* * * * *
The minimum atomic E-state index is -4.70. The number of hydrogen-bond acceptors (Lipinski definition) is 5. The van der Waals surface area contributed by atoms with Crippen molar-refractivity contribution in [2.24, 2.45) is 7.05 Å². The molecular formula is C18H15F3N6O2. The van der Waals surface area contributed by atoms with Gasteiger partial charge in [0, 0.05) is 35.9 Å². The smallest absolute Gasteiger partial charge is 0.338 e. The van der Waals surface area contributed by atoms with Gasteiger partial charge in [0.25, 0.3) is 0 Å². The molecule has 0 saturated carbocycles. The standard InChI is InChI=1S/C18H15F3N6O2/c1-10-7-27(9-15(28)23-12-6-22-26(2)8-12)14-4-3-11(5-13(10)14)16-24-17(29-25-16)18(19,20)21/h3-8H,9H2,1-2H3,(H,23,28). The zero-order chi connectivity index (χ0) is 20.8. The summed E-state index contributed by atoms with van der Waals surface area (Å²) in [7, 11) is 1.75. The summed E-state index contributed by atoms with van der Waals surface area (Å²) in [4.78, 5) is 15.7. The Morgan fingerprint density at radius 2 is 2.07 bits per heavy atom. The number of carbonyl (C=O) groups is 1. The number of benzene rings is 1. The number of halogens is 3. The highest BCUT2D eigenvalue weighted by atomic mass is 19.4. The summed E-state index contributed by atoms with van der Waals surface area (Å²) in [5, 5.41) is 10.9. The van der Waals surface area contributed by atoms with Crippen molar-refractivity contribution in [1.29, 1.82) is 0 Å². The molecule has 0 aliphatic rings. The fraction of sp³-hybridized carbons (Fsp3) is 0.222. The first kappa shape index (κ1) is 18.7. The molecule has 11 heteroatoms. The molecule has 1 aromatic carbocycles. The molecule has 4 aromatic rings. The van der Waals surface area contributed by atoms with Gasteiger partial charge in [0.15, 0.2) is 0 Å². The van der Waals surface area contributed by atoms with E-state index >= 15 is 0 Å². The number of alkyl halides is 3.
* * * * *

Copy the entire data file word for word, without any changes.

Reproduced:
The minimum atomic E-state index is -4.70. The number of hydrogen-bond acceptors (Lipinski definition) is 5. The van der Waals surface area contributed by atoms with Crippen molar-refractivity contribution in [2.24, 2.45) is 7.05 Å². The molecular formula is C18H15F3N6O2. The van der Waals surface area contributed by atoms with Gasteiger partial charge in [0, 0.05) is 35.9 Å². The smallest absolute Gasteiger partial charge is 0.338 e. The van der Waals surface area contributed by atoms with Gasteiger partial charge in [0.25, 0.3) is 0 Å². The molecule has 0 saturated carbocycles. The standard InChI is InChI=1S/C18H15F3N6O2/c1-10-7-27(9-15(28)23-12-6-22-26(2)8-12)14-4-3-11(5-13(10)14)16-24-17(29-25-16)18(19,20)21/h3-8H,9H2,1-2H3,(H,23,28). The zero-order chi connectivity index (χ0) is 20.8. The summed E-state index contributed by atoms with van der Waals surface area (Å²) in [7, 11) is 1.75. The summed E-state index contributed by atoms with van der Waals surface area (Å²) in [4.78, 5) is 15.7. The Morgan fingerprint density at radius 2 is 2.07 bits per heavy atom. The number of carbonyl (C=O) groups is 1. The number of benzene rings is 1. The number of halogens is 3. The highest BCUT2D eigenvalue weighted by atomic mass is 19.4. The summed E-state index contributed by atoms with van der Waals surface area (Å²) in [5, 5.41) is 10.9. The van der Waals surface area contributed by atoms with Crippen molar-refractivity contribution in [1.29, 1.82) is 0 Å². The molecule has 0 aliphatic rings. The fraction of sp³-hybridized carbons (Fsp3) is 0.222. The first kappa shape index (κ1) is 18.7. The molecule has 11 heteroatoms. The molecule has 1 aromatic carbocycles. The molecule has 4 aromatic rings. The van der Waals surface area contributed by atoms with Gasteiger partial charge in [0.15, 0.2) is 0 Å². The van der Waals surface area contributed by atoms with E-state index >= 15 is 0 Å². The number of alkyl halides is 3.